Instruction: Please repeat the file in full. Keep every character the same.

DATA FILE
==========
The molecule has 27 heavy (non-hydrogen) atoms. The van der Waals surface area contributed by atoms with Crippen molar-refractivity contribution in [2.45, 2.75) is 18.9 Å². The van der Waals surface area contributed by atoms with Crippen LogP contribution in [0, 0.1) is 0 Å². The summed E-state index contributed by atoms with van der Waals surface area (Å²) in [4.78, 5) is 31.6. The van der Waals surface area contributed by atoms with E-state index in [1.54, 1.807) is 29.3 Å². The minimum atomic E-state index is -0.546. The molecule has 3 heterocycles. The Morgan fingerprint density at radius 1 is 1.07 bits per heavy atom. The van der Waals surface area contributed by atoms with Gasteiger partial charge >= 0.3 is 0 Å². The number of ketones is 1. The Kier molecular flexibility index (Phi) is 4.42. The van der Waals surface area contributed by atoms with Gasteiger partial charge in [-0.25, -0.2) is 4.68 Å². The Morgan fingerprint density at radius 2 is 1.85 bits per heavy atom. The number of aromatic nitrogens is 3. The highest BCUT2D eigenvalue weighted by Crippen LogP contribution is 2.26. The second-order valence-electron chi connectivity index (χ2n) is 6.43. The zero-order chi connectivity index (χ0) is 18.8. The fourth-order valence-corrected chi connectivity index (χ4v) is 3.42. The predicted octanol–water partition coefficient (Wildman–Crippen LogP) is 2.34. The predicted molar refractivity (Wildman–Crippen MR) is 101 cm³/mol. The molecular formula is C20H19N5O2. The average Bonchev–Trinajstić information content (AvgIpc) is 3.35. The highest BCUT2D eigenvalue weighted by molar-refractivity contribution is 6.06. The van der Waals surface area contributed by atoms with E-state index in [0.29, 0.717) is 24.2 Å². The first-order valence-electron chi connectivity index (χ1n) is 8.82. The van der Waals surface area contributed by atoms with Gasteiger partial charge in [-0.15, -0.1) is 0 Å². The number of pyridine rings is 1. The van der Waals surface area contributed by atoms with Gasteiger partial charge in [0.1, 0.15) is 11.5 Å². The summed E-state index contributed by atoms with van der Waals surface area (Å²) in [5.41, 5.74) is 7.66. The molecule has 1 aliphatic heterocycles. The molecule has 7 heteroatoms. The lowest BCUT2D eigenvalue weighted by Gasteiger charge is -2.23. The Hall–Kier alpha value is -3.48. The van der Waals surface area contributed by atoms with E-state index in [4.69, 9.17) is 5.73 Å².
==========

The molecule has 27 heavy (non-hydrogen) atoms. The van der Waals surface area contributed by atoms with Crippen molar-refractivity contribution in [2.45, 2.75) is 18.9 Å². The van der Waals surface area contributed by atoms with Crippen LogP contribution in [0, 0.1) is 0 Å². The summed E-state index contributed by atoms with van der Waals surface area (Å²) in [4.78, 5) is 31.6. The van der Waals surface area contributed by atoms with E-state index in [1.54, 1.807) is 29.3 Å². The minimum atomic E-state index is -0.546. The molecule has 3 heterocycles. The Morgan fingerprint density at radius 1 is 1.07 bits per heavy atom. The van der Waals surface area contributed by atoms with Gasteiger partial charge >= 0.3 is 0 Å². The number of ketones is 1. The Kier molecular flexibility index (Phi) is 4.42. The van der Waals surface area contributed by atoms with Gasteiger partial charge in [-0.25, -0.2) is 4.68 Å². The Morgan fingerprint density at radius 2 is 1.85 bits per heavy atom. The number of aromatic nitrogens is 3. The highest BCUT2D eigenvalue weighted by Crippen LogP contribution is 2.26. The second-order valence-electron chi connectivity index (χ2n) is 6.43. The zero-order chi connectivity index (χ0) is 18.8. The fourth-order valence-corrected chi connectivity index (χ4v) is 3.42. The predicted octanol–water partition coefficient (Wildman–Crippen LogP) is 2.34. The predicted molar refractivity (Wildman–Crippen MR) is 101 cm³/mol. The molecular formula is C20H19N5O2. The average Bonchev–Trinajstić information content (AvgIpc) is 3.35. The highest BCUT2D eigenvalue weighted by molar-refractivity contribution is 6.06. The van der Waals surface area contributed by atoms with E-state index in [0.29, 0.717) is 24.2 Å². The first-order valence-electron chi connectivity index (χ1n) is 8.82. The van der Waals surface area contributed by atoms with Gasteiger partial charge in [-0.15, -0.1) is 0 Å². The number of pyridine rings is 1. The van der Waals surface area contributed by atoms with Gasteiger partial charge in [0.1, 0.15) is 11.5 Å². The summed E-state index contributed by atoms with van der Waals surface area (Å²) in [5.41, 5.74) is 7.66. The molecule has 1 aliphatic heterocycles. The molecule has 7 heteroatoms. The lowest BCUT2D eigenvalue weighted by Gasteiger charge is -2.23. The Hall–Kier alpha value is -3.48. The van der Waals surface area contributed by atoms with E-state index in [4.69, 9.17) is 5.73 Å².